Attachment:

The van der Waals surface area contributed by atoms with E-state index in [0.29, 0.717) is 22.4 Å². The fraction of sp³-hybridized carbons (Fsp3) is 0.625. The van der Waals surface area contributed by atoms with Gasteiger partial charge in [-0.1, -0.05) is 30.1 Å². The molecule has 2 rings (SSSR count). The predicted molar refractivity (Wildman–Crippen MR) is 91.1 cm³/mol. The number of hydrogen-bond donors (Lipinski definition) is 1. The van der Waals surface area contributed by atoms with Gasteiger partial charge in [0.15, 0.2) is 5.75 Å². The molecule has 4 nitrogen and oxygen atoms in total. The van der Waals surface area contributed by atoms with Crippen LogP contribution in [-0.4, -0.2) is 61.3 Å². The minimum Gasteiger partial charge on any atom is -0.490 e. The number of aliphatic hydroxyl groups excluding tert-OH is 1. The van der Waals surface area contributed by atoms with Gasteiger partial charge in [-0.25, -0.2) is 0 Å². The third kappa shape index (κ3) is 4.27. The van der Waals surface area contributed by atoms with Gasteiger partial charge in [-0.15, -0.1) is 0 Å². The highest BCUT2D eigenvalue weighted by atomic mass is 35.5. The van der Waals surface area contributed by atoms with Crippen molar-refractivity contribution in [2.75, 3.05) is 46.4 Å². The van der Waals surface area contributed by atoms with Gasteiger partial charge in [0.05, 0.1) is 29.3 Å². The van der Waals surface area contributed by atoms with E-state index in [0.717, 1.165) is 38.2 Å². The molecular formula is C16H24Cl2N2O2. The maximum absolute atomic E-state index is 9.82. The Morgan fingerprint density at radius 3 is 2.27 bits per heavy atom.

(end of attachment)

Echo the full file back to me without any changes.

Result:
The van der Waals surface area contributed by atoms with E-state index in [0.29, 0.717) is 22.4 Å². The fraction of sp³-hybridized carbons (Fsp3) is 0.625. The van der Waals surface area contributed by atoms with Gasteiger partial charge in [-0.1, -0.05) is 30.1 Å². The molecule has 2 rings (SSSR count). The predicted molar refractivity (Wildman–Crippen MR) is 91.1 cm³/mol. The number of hydrogen-bond donors (Lipinski definition) is 1. The van der Waals surface area contributed by atoms with Gasteiger partial charge in [0.15, 0.2) is 5.75 Å². The molecule has 4 nitrogen and oxygen atoms in total. The van der Waals surface area contributed by atoms with Crippen LogP contribution in [-0.4, -0.2) is 61.3 Å². The minimum Gasteiger partial charge on any atom is -0.490 e. The number of aliphatic hydroxyl groups excluding tert-OH is 1. The van der Waals surface area contributed by atoms with Gasteiger partial charge in [-0.25, -0.2) is 0 Å². The third kappa shape index (κ3) is 4.27. The van der Waals surface area contributed by atoms with Gasteiger partial charge in [-0.15, -0.1) is 0 Å². The highest BCUT2D eigenvalue weighted by atomic mass is 35.5. The van der Waals surface area contributed by atoms with Crippen molar-refractivity contribution in [2.75, 3.05) is 46.4 Å². The van der Waals surface area contributed by atoms with Gasteiger partial charge in [0.05, 0.1) is 29.3 Å². The van der Waals surface area contributed by atoms with E-state index in [0.717, 1.165) is 38.2 Å². The molecular formula is C16H24Cl2N2O2. The maximum absolute atomic E-state index is 9.82. The Morgan fingerprint density at radius 3 is 2.27 bits per heavy atom.